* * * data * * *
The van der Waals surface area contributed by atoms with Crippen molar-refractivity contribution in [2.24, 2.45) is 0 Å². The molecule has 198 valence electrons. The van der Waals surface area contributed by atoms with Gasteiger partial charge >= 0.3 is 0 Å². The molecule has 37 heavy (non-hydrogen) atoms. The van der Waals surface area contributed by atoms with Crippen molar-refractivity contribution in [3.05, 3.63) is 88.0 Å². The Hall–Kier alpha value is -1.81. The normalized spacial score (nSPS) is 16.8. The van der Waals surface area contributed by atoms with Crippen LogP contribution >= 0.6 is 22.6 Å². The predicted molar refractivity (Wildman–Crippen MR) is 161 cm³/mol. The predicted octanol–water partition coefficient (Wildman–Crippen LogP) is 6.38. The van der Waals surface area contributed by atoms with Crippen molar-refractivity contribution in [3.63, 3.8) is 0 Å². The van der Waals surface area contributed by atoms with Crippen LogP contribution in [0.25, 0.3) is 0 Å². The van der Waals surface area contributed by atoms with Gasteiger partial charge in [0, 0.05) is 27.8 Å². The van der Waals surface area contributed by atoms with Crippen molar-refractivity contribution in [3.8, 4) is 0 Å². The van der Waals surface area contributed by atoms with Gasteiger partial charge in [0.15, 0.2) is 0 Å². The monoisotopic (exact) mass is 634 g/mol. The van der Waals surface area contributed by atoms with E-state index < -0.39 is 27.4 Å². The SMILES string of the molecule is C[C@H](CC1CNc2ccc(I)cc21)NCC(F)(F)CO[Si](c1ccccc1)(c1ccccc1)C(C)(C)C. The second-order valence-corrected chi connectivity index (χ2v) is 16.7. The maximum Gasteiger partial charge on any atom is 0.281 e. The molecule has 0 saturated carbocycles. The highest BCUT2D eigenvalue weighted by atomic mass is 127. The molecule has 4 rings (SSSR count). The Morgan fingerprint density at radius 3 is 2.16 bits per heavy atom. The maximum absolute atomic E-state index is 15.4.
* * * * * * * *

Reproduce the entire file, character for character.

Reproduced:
The van der Waals surface area contributed by atoms with Crippen molar-refractivity contribution in [2.24, 2.45) is 0 Å². The molecule has 198 valence electrons. The van der Waals surface area contributed by atoms with Gasteiger partial charge >= 0.3 is 0 Å². The molecule has 37 heavy (non-hydrogen) atoms. The van der Waals surface area contributed by atoms with Crippen molar-refractivity contribution in [3.05, 3.63) is 88.0 Å². The Hall–Kier alpha value is -1.81. The normalized spacial score (nSPS) is 16.8. The van der Waals surface area contributed by atoms with Crippen LogP contribution >= 0.6 is 22.6 Å². The predicted molar refractivity (Wildman–Crippen MR) is 161 cm³/mol. The predicted octanol–water partition coefficient (Wildman–Crippen LogP) is 6.38. The van der Waals surface area contributed by atoms with Crippen molar-refractivity contribution in [3.63, 3.8) is 0 Å². The van der Waals surface area contributed by atoms with Crippen LogP contribution in [0.25, 0.3) is 0 Å². The van der Waals surface area contributed by atoms with Gasteiger partial charge in [0, 0.05) is 27.8 Å². The van der Waals surface area contributed by atoms with Crippen molar-refractivity contribution in [3.8, 4) is 0 Å². The van der Waals surface area contributed by atoms with Gasteiger partial charge in [0.15, 0.2) is 0 Å². The monoisotopic (exact) mass is 634 g/mol. The van der Waals surface area contributed by atoms with E-state index < -0.39 is 27.4 Å². The SMILES string of the molecule is C[C@H](CC1CNc2ccc(I)cc21)NCC(F)(F)CO[Si](c1ccccc1)(c1ccccc1)C(C)(C)C. The second-order valence-corrected chi connectivity index (χ2v) is 16.7. The maximum Gasteiger partial charge on any atom is 0.281 e. The molecule has 0 saturated carbocycles. The highest BCUT2D eigenvalue weighted by atomic mass is 127. The molecule has 4 rings (SSSR count). The Morgan fingerprint density at radius 3 is 2.16 bits per heavy atom. The maximum absolute atomic E-state index is 15.4.